6. mopar

    mopar Multitudinous

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    Apr 8, 2013

    I agree that starting the period with an expectation of getting right to work is a great idea! You could have them work on creating vocabulary cards, studying vocabulary words, correcting a sentence or two...

    I would give them more stringent time frames for activities. Use a timer to help keep things under control. If you provide time for speaking, set the timer for x minutes and let them talk. When the timer goes off, call them all back to attention.

    Since you have many freshman, you may want some type of reward for good behavior. It might be as simple as the ability to use notes on a quiz, a Spanish movie, time in the computer lab to create something in Spanish....whatever you think would motivate your class.
     
  7. Peregrin5

    Peregrin5 Maven

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    Apr 8, 2013

    One thing that I've found that really helps students to calm down soon after they enter is after the bell rings for the start of the period, before I even show the warm-up question, I simply stand at the front of the class and wait. I settle my breathing, stand in a relaxed but formal position, and look around and smile calmly at my students.

    I simply stand there until one by one, they all stop talking at look at me to see what I'm going to say. I'll wait until EVERYONE is looking at me quietly. Some people at this point like to have a short chat with the students and calm the nerves. I just wait and then I calmly go on with the day, reading the kick-off question. Students really do feed off of your emotions, and it helps to learn how to have a calming presence.
     
  8. Ms.SLS

    Ms.SLS Cohort

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    Apr 9, 2013

    The nice thing about the last period is that you can keep them until they're done (school policy is different about how long, usually between 5-15 minutes with no call home). So, when my last period kiddos are wild, I remind them that I expect them to finish the tasks for the day, and they will be staying with me until those tasks are done. It usually helps.

    I also second the starting with a quiet activity idea.
     
  9. riverdance85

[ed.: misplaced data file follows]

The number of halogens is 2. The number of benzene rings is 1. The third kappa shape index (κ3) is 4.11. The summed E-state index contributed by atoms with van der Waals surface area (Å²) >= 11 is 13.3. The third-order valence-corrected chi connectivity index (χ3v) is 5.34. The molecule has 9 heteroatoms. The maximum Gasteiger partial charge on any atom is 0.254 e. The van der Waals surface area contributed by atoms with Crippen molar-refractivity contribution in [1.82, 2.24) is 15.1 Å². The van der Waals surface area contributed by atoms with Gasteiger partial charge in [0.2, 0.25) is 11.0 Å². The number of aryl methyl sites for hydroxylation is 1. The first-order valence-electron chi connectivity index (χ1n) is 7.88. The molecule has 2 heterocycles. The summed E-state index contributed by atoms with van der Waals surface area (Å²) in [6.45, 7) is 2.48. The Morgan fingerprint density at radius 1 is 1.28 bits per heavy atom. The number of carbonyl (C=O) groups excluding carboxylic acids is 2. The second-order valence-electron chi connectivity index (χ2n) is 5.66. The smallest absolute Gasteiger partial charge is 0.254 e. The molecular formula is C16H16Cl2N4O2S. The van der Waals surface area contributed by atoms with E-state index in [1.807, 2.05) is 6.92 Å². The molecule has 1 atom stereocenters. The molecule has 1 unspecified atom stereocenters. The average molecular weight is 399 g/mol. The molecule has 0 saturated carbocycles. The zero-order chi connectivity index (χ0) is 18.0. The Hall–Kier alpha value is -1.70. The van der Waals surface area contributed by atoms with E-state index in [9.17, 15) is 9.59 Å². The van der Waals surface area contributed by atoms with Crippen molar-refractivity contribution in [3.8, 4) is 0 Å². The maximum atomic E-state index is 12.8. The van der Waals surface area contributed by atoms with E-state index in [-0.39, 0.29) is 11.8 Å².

riverdance85 Rookie

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    Apr 13, 2013

    Thanks to all! I have read all the posts and I appreciate your thoughts.
     
  10. Linguist92021

    Linguist92021 Phenom

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    Apr 13, 2013

    Just want to confirm my suggestion of the quiet activity. All my periods come in (well, supposed to) come in quietly and complete their warm ups independently and quietly. During this I pass out their folders.
    Some still talk, but this is only my 2nd week, and at least they remember to take the warm up and more than half are doing what they're supposed to.
    Yesterday was Friday, so it was their first test-day, in all periods. I didn't have them do a warm up, I just wanted to verbally review the info, and have them go through their notes and review the vocab from their folder.
    Pretty much all the classes were chattier, and I think it's because they didn't have that quiet activity to do. I probably confused them as well, so I'll never do that again.
    When kids write, they're usually quiet. You can also see if they're engaged, because they're doing something. If they read, they're also quiet usually, you might not be able to see if they really are reading though, but they do have something to do.
    I used to do 10 minute silent reading in the beginning of the class (novel) and they were to answer questions in their log as they read. I had 60 minute periods, so it worked, but now I only have 48, so there is no time.